to pay that increase, either the
[Economic Development] Com-
mission or the developer. That's
' yet to be determined."
When and if Adrian's devel-
opment agreement is revised
to extend construction, he said
it could also be amended to
make clear when the remain-
ing $975,000 will be paid to the
Messages left with Adrian De-
velopment and Mr. Bouthillier
to confirm the extension request
and payment deadlines were not

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THE BAKER COUNTY PRESS, Thursday, January 29, 2009 Page 3


D 4

Opinion Comment

TARP-trillion dollars of madness

I might be going crazy.
Never in my brief 61 years on the
planet did I think we'd see the Era of the
Before I get started, take note that the
current madness in the US Congress isn't
an Obama vs. Bush matter. Both the re-
cently departed president and the new
one have fingerprints all over the TARP
(Troubled Asset Relief Program) pulled
out of the congressional hat after the col-
lapse of the'housing (then banking) in-
dustry, a calamity that history will show
was largely the fault of Congress urg-
ing banks to make loans to people who
couldn't repay them.
Here's the plan: A trillion dollars will
be turned loose (money the government
is essentially pulling out of mid-air) to
bolster up sagging financial and other
markets. A portion is promised for a
massive infrastructure effort to build or
refurbish public sector assets like roads,
bridges, schools, fire stations and sewer
Everybody's getting into the act. Last
week during a pre-legislative briefing
in Tallahassee, I heard officials from
the governor down through the Florida
House and Senate leadership talking
about "bail-out money" as a key to eas-
ing the state's financial woes brought on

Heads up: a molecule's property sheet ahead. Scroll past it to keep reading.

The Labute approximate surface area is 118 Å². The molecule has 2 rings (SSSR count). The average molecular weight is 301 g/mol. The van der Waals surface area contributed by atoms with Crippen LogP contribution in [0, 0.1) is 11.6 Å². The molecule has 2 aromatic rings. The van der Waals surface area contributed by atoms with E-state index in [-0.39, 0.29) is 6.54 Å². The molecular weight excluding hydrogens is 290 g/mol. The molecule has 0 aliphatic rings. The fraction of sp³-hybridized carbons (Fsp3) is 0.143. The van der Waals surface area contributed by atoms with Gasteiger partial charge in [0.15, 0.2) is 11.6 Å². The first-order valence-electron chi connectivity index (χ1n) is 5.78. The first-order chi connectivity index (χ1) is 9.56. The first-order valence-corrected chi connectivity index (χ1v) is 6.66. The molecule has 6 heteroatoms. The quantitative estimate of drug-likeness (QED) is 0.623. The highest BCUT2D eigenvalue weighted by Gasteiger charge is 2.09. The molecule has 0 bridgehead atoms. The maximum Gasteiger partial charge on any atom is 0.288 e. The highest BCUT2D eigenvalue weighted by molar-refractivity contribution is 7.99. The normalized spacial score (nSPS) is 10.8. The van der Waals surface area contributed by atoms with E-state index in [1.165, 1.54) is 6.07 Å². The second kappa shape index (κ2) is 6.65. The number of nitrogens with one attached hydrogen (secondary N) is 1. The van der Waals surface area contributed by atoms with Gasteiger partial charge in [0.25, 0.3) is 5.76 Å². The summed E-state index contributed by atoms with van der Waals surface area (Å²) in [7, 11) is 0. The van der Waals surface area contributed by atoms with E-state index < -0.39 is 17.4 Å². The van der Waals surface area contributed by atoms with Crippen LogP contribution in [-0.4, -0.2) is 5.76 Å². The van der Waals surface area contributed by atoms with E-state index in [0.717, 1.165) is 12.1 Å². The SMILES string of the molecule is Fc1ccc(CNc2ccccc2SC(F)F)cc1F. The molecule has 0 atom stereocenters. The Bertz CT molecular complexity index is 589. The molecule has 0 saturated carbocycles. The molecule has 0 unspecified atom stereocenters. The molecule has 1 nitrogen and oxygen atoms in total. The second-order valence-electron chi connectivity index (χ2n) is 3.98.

by the dearth of tax revenue.
Baker County's getting in on the act
(see related article in this edition), put-
ting in a bid for some of the money and
hoping it will trickle down the pipeline
for a fire station or a paved road.

Manatee fesi

I know that animals
get exploited everyday.
They're skinned for
fashion, experimented
on in the name of sci-
ence and stuffed as tro-
phies from successful
hunting trips.
But none of that
bothers me in the least.
If they're of more use
dead than alive, why
keep them around?
What really got to
me this past weekend
was exploitation in a
different manner.
The manatee is an
amazing creature. It has
been around since pre-
historic times and for
that, I give it respect.
They are lethar-
gic and rather ugly in
appearance, and bor-

ing to observe in the
But while attend-
ing a Manatee
Festival in Central
Florida on Saturday
with friends, I. I
couldn't help but
feel sorry for the mam-
mals known affection-
ately as sea cows.
It hit me while we
were standing in a very
long line in Valentine
Park in Orange City,
Fla., about two miles
from any of the mana-
The festival was
billed as an opportu-
nity to see these gra-
cious animals as they
migrate to the cold
waters at the mouth of
the fresh water spring


USPS 040-280
Post Office Box 598
104 South 5th St.
Macclenny, FL 32063
(904) 259-2400
Trn-e .s:er County Press is published each Thursday by Baker
oi:iinr., Press, Inc. Periodicals postage paid under permit
.isued April 12, 1929 at the post office in Macclenny, Florida.
.-'10 00 3 i .ejr inrr.:ie 6 a,-.r i, ur inty 1.35 00 i3 yejr
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Friend dre: :r,ng, to T -ie i .er i.:iunr,.' FPrei.: Pi) ii .
'.''8. F.i, -lenn,, FL 3'20_,
This newspaper is printed on recycled paper.

NEWS EDITOR Joel Addington
FEATURES Kelley Lannlgan

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lil P(O Bo\ 598, laccIcnnm, FL 32163

Real change.


and lower taxes



It's madness; when you turn on the
money spigot to this magnitude, you pro-
portionately increase the likelihood for
misbehavior as it's spent. The scale is so
enormous, it's uncontrollable.
Government at all levels, and subse-
quently the public's reliance on govern-
ment assistance, has grown so uncon-
trolled the past 60 years that when things
go.sour, guess who everyone looks to?
Government's response? Spend more.
Are some fixes in order? Of course.
If the government, federal state and'
local, has any involvement in this recov-
ery it should take the form of getting out